Should I even be concerning myself with this?  I mean, this whole thing sounds like I’m defending myself, which does denote some guilt.  I do have some guilt since I put my characters through this.  Tried to write the book without the darkness, but then it didn’t work out right.  The Baron came off as weak, the final book had no twists, and the whole thing seemed too easy.  Incarceration didn’t hit the right notes, which I can’t really explain without revealing too much.  That spoiler thing rears its head again.  All I can say is that the champions need to enter the final battle with wounds.  The Baron is the type of villain who would make sure of this as a precaution even though he wants a great battle to honor his return.  As much as he wants to play with his food, he doesn’t want to leave too much to chance.  That’s just what some villains do.

About Charles Yallowitz

Charles E. Yallowitz was born, raised, and educated in New York. Then he spent a few years in Florida, realized his fear of alligators, and moved back to the Empire State. When he isn't working hard on his epic fantasy stories, Charles can be found cooking or going on whatever adventure his son has planned for the day. 'Legends of Windemere' is his first series, but it certainly won't be his last.
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41 Responses to When the Villains Are Acting Like Villains

  1. L. Marie says:

    Sigh. I know what you mean. It’s difficult to write scenes that show the atrocities of evil. I find it difficult to work on those scenes for long. I need a joy break after that to clear my head. What do you do to get out of that dark mode once you’ve written a hard scene like that?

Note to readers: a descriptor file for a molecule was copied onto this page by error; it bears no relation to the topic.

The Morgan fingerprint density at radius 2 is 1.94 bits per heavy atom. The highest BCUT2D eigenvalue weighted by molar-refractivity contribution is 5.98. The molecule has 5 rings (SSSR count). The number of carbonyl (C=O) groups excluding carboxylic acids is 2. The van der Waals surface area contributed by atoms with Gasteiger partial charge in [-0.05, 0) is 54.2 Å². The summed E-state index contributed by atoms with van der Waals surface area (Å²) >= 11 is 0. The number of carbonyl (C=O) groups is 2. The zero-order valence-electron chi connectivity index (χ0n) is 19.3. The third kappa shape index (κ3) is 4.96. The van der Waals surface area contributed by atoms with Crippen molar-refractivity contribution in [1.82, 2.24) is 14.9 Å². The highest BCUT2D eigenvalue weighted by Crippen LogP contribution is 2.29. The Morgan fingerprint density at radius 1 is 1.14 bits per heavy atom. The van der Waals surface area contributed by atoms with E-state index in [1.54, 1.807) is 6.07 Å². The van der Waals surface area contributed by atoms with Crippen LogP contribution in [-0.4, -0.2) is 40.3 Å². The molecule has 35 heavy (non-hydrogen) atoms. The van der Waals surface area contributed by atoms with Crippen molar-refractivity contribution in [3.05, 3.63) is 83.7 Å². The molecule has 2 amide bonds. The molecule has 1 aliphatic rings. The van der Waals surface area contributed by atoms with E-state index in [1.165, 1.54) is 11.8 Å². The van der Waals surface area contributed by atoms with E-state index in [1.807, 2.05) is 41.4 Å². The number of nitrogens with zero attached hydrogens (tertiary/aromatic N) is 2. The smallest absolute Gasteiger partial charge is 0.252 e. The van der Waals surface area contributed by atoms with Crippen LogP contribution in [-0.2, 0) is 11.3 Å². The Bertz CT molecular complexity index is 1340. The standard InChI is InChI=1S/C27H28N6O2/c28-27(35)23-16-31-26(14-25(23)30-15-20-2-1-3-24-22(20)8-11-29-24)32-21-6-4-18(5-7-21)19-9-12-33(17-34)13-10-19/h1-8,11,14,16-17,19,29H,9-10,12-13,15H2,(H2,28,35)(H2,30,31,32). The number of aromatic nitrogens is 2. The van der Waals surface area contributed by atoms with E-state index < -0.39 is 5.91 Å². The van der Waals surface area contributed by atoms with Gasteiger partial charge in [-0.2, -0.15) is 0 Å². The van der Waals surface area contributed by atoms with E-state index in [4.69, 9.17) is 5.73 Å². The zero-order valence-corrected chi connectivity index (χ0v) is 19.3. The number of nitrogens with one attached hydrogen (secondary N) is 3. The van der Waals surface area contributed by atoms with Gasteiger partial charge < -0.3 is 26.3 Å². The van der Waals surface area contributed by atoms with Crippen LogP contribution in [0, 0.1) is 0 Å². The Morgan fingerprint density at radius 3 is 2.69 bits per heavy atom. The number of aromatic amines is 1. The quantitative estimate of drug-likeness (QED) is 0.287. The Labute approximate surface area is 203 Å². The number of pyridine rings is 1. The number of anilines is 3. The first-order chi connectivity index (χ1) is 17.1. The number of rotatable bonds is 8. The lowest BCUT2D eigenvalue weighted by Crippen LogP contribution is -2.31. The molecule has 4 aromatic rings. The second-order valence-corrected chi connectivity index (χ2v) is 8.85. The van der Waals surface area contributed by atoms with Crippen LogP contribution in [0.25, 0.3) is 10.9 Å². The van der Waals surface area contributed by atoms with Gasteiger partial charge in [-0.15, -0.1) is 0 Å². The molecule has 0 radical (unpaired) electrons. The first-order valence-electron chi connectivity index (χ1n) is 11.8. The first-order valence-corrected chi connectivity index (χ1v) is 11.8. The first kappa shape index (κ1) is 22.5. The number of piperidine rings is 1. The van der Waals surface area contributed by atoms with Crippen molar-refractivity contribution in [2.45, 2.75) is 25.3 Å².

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    • Watch someone more upbeat on TV or eat something tasty. I’ve become rather good at throwing off the rough stuff pretty quickly. Since I compartmentalize it with that villain, I don’t really take it with me when I stop. Probably helps that I acknowledge the character is evil even if they don’t think they are.

      Liked by 1 person

      • L. Marie says:

        And that’s the key, isn’t it? They think they’re doing the right thing–at least from their perspective. I think of my antagonists as wayward children. I don’t like what they do. But I love them all the same, even knowing they won’t change.

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      • Usually. I will admit that I enjoy writing some villains who simply love being evil. There are people like that in real life, so it isn’t unbelievable to see them rise to power in some stories.

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  2. twixie13 says:

    I can understand it hurting to torture one’s own characters. I think of mine as my children, half the time. The other half, however, they are not my children so much as my bitches and when that happens, it’s time to bring the pain. Of course, wanting to see what’d work may have led to a handful of sketchy Google searches… But whatever works. *once again thinks of why her characters hate her*

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    • Oh yeah. An author’s search history has to be strange. Might scare those poor federal workers hired to spy on everyone. Just makes me laugh thinking about an NSA agent going ‘this guy is looking up poisons and Ohio again’.